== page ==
Trump is living up to his promises

Trump is living up to his promises

Long before President Donald Trump ever imagined himself sitting in the Oval Office, he made a name for himself in the business of abruptly cutting futures short. With “The Apprentice”, and American game show, he banked millions off the simple, wounding phrase: “You’re fired.”

Now that Trump is the leader of the free world, he’s continuing his reign of turning reality on its head for so many, severely hindering their chances of a better future. On January 27, Trump issued an Executive Order barring the entry of all refugees into the U.S., as well as temporarily suspending the entry of anyone from Iran, Iraq, Libya, Somalia, Sudan and Yemen. The entry of any persons from Syria has been suspended indefinitely.

Trump made this ill-informed, impulsive and prejudiced order without the guidance of fact and history. This Editorial Board views Trump’s actions as insufferable and frankly, unpresidential.

We refuse to sit back and watch Trump’s America develop into one where the lives of people of certain faiths are prioritized over others, nor where fear-mongering, xenophobia and hatred serve as advisors to the President.

By title, the order claims to be, “Protecting the Nation From Foreign Terrorist Entry Into the United States.” Yet, so many of the refugees who seek safety in the U.S. – especially those from Syria – are victims of terrorism within their own nations. They aren’t attempting to perpetrate terrorist attacks on the U.S., but flee from the terrorism happening in their own backyards. Hard-working civilians with once stable lives do not voluntarily flee unless what was once their home is now an inhabitable warzone. The U.S., with the president at its helm, has a responsibility to aid these civilians, no matter their nationality or religion. Judge James Robart of Seattle, Washington recognizes this point and swiftly challenged the order on February 3, temporarily lifting Trump’s travel ban. This Editorial Board supports Robart’s interpretation of the Constitution in ruling the ban unlawful.

In the very first section of the order, the attacks of September 11 are referenced. This Editorial Board does not seek to undermine the severity of the attacks in any way, but to simply state the fact that Trump’s Executive order would have not aided in preventing September 11 and that he is merely using the event to fear-monger. None of the perpetrators of the attacks were from one of the seven countries from which citizens aren’t allowed into the U.S.; of the 19 hijackers, 15 were from Saudi Arabia, two were from the United Arab Emirates, one was from Lebanon and the last was from Egypt.

This poses the question, why wasn’t Saudi Arabia included on the list? Simply excommunicating Saudi Arabia was not in the cards for Trump, as according to Forbes, the country is responsible for 14.3 percent of U.S. crude oil imports. Additionally, Trump has had business ventures on Saudi Arabian soil in the past, launching plans for property development, which were later cancelled, according to The Washington Post.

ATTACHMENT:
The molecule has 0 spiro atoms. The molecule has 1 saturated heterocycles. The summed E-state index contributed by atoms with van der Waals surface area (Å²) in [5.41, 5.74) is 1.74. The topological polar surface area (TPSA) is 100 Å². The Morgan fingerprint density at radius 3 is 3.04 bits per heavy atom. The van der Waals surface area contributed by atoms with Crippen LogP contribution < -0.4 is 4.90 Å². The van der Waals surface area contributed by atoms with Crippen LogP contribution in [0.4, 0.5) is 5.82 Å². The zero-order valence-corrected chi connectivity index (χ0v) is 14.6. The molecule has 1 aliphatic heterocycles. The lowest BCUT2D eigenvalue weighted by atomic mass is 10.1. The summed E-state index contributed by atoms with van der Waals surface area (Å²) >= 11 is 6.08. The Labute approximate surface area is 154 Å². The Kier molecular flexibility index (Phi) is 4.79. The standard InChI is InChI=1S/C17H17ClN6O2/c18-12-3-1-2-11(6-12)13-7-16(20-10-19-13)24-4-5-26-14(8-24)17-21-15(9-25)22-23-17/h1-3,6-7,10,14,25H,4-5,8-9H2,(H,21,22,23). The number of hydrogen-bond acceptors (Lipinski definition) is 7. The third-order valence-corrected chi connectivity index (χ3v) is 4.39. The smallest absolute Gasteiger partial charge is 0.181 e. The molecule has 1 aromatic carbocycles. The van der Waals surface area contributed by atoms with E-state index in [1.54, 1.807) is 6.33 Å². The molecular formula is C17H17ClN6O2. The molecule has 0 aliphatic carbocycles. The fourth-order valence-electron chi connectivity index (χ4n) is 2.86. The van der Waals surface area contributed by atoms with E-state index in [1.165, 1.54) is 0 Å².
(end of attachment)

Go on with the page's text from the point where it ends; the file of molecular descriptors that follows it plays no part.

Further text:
Trump issued the ban to present himself as coming down hard on terrorism, wanting to be remembered as the president who keeps Americans safe. However, the safety of Americans depends largely on the stability of regions across the globe, including regions in which many of the seven countries are located. This travel ban – often dubbed as a “Muslim ban” – does not reduce the presence of terrorism, but in fact increase it. For the leader of the free world to issue a blanket ban on travel for these seven countries only vilifies the U.S. further, making the country more of a target.

During his campaign, Trump tirelessly boasted about his plans, if elected, to not allow Muslims into the country. At a December 2015 campaign rally he told supporters, “Donald J. Trump is calling for a complete and total shutdown of Muslims entering the United States until our country’s representatives can figure out what the hell is going on.”

However, thanks to James Madison, Trump could not openly state that he was issuing a ban on all Muslims into the U.S., so he took it as far as he thought he possibly could. The Executive Order states that the Secretary of State is granted permission “to prioritize refugee claims made by individuals on the basis of religious-based persecution, provided that the religion of the individual is a minority religion in the individual’s country of nationality.”

All seven of the countries included in the ban are majority-Muslim, so the language is insinuating that Christians, religious minorities in those nations, will be looked upon as higher in the eyes of the U.S. government. Cite James Madison again and decide if this is constitutional. Robart did just that in suspending the order. Additionally, on February 5, a U.S. Court of Appeals for the 9th District denied Trump’s Department of Justice a stay on Robart’s order on February 5. Trump responded to these developments in manner he knows best, Tweeting, “If something happens blame him and court system.” Trump is attempting to pit arms of government directly against one another, an action which this Editorial Board views as childish and detrimental.

Trump’s Executive Order does not solve the issue of terrorism, add stability to the Middle East, nor does it improve U.S. foreign relations. Less than a month into his presidency, Trump is burning bridges and igniting the fear that many felt during his campaign. Trump is attempting to ban the citizens of seven nations from stepping on U.S. soil, but that does not mean those citizens no longer exist. The issues they are facing are not erased, only magnified.

Photo by Gage Skidmore

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